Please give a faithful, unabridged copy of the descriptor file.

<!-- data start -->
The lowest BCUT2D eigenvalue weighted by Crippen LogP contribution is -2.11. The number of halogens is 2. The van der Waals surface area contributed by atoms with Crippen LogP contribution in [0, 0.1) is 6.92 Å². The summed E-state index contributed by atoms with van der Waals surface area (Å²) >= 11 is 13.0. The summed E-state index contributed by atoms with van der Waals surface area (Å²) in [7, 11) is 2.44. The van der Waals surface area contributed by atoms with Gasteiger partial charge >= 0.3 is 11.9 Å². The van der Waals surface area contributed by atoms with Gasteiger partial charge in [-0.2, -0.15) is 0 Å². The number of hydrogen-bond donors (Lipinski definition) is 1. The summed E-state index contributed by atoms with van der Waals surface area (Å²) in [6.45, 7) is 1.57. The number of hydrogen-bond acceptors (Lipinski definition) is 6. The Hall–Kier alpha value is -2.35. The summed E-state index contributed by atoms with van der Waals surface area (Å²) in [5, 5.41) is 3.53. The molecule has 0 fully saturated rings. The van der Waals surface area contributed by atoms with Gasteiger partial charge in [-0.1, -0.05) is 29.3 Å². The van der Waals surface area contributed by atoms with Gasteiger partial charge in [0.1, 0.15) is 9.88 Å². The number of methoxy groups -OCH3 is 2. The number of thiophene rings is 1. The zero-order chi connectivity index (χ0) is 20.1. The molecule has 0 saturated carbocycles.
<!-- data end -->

The lowest BCUT2D eigenvalue weighted by Crippen LogP contribution is -2.11. The number of halogens is 2. The van der Waals surface area contributed by atoms with Crippen LogP contribution in [0, 0.1) is 6.92 Å². The summed E-state index contributed by atoms with van der Waals surface area (Å²) >= 11 is 13.0. The summed E-state index contributed by atoms with van der Waals surface area (Å²) in [7, 11) is 2.44. The van der Waals surface area contributed by atoms with Gasteiger partial charge >= 0.3 is 11.9 Å². The van der Waals surface area contributed by atoms with Gasteiger partial charge in [-0.2, -0.15) is 0 Å². The number of hydrogen-bond donors (Lipinski definition) is 1. The summed E-state index contributed by atoms with van der Waals surface area (Å²) in [6.45, 7) is 1.57. The number of hydrogen-bond acceptors (Lipinski definition) is 6. The Hall–Kier alpha value is -2.35. The summed E-state index contributed by atoms with van der Waals surface area (Å²) in [5, 5.41) is 3.53. The molecule has 0 fully saturated rings. The van der Waals surface area contributed by atoms with Gasteiger partial charge in [-0.1, -0.05) is 29.3 Å². The van der Waals surface area contributed by atoms with Gasteiger partial charge in [0.1, 0.15) is 9.88 Å². The number of methoxy groups -OCH3 is 2. The number of thiophene rings is 1. The zero-order chi connectivity index (χ0) is 20.1. The molecule has 0 saturated carbocycles.